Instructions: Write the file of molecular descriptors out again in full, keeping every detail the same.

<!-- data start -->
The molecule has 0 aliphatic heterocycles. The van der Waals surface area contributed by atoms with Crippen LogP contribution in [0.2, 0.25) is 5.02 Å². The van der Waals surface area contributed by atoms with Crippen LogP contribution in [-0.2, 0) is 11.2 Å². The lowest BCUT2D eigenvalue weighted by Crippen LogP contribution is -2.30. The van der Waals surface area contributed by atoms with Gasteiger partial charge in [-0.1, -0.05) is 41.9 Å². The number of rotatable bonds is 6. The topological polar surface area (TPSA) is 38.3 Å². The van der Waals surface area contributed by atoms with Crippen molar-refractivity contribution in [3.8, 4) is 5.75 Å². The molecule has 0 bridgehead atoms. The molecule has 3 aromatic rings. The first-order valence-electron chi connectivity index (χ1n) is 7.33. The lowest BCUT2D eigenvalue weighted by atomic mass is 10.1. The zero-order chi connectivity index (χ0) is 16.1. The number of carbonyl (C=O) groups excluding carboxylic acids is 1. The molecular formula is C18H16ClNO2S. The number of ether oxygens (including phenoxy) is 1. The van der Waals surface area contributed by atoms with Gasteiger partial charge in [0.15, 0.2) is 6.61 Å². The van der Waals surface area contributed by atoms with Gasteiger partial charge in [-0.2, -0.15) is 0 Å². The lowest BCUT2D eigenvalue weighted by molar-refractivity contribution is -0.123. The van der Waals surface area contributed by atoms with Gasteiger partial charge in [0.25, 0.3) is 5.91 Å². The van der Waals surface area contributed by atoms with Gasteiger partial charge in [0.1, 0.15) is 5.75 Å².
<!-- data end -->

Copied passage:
The molecule has 0 aliphatic heterocycles. The van der Waals surface area contributed by atoms with Crippen LogP contribution in [0.2, 0.25) is 5.02 Å². The van der Waals surface area contributed by atoms with Crippen LogP contribution in [-0.2, 0) is 11.2 Å². The lowest BCUT2D eigenvalue weighted by Crippen LogP contribution is -2.30. The van der Waals surface area contributed by atoms with Gasteiger partial charge in [-0.1, -0.05) is 41.9 Å². The number of rotatable bonds is 6. The topological polar surface area (TPSA) is 38.3 Å². The van der Waals surface area contributed by atoms with Crippen molar-refractivity contribution in [3.8, 4) is 5.75 Å². The molecule has 0 bridgehead atoms. The molecule has 3 aromatic rings. The first-order valence-electron chi connectivity index (χ1n) is 7.33. The lowest BCUT2D eigenvalue weighted by atomic mass is 10.1. The zero-order chi connectivity index (χ0) is 16.1. The number of carbonyl (C=O) groups excluding carboxylic acids is 1. The molecular formula is C18H16ClNO2S. The number of ether oxygens (including phenoxy) is 1. The van der Waals surface area contributed by atoms with Gasteiger partial charge in [0.15, 0.2) is 6.61 Å². The van der Waals surface area contributed by atoms with Gasteiger partial charge in [-0.2, -0.15) is 0 Å². The lowest BCUT2D eigenvalue weighted by molar-refractivity contribution is -0.123. The van der Waals surface area contributed by atoms with Gasteiger partial charge in [0.25, 0.3) is 5.91 Å². The van der Waals surface area contributed by atoms with Gasteiger partial charge in [0.1, 0.15) is 5.75 Å².